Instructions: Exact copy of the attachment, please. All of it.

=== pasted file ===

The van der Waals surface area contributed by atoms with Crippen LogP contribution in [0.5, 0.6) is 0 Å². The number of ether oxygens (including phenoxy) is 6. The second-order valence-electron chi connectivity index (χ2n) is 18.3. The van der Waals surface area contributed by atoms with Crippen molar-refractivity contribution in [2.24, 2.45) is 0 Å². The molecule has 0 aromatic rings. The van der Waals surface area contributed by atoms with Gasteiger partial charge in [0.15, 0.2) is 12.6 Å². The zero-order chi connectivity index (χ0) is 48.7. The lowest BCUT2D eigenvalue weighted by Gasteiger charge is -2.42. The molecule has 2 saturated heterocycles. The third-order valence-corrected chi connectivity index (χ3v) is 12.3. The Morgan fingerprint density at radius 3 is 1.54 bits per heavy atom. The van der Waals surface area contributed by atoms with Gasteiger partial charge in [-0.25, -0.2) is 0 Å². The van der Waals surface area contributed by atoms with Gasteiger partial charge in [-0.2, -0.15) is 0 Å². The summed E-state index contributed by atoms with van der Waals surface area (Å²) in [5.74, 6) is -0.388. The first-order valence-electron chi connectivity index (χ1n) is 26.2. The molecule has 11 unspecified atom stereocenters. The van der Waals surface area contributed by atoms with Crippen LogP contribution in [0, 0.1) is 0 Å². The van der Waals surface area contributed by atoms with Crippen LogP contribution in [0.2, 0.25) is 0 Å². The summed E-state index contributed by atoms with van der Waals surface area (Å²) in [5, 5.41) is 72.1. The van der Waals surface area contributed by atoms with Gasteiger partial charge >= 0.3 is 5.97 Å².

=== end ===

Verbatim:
The van der Waals surface area contributed by atoms with Crippen LogP contribution in [0.5, 0.6) is 0 Å². The number of ether oxygens (including phenoxy) is 6. The second-order valence-electron chi connectivity index (χ2n) is 18.3. The van der Waals surface area contributed by atoms with Crippen molar-refractivity contribution in [2.24, 2.45) is 0 Å². The molecule has 0 aromatic rings. The van der Waals surface area contributed by atoms with Gasteiger partial charge in [0.15, 0.2) is 12.6 Å². The zero-order chi connectivity index (χ0) is 48.7. The lowest BCUT2D eigenvalue weighted by Gasteiger charge is -2.42. The molecule has 2 saturated heterocycles. The third-order valence-corrected chi connectivity index (χ3v) is 12.3. The Morgan fingerprint density at radius 3 is 1.54 bits per heavy atom. The van der Waals surface area contributed by atoms with Gasteiger partial charge in [-0.25, -0.2) is 0 Å². The van der Waals surface area contributed by atoms with Gasteiger partial charge in [-0.2, -0.15) is 0 Å². The summed E-state index contributed by atoms with van der Waals surface area (Å²) in [5.74, 6) is -0.388. The first-order valence-electron chi connectivity index (χ1n) is 26.2. The molecule has 11 unspecified atom stereocenters. The van der Waals surface area contributed by atoms with Crippen LogP contribution in [0, 0.1) is 0 Å². The van der Waals surface area contributed by atoms with Crippen LogP contribution in [0.2, 0.25) is 0 Å². The summed E-state index contributed by atoms with van der Waals surface area (Å²) in [5, 5.41) is 72.1. The van der Waals surface area contributed by atoms with Gasteiger partial charge >= 0.3 is 5.97 Å².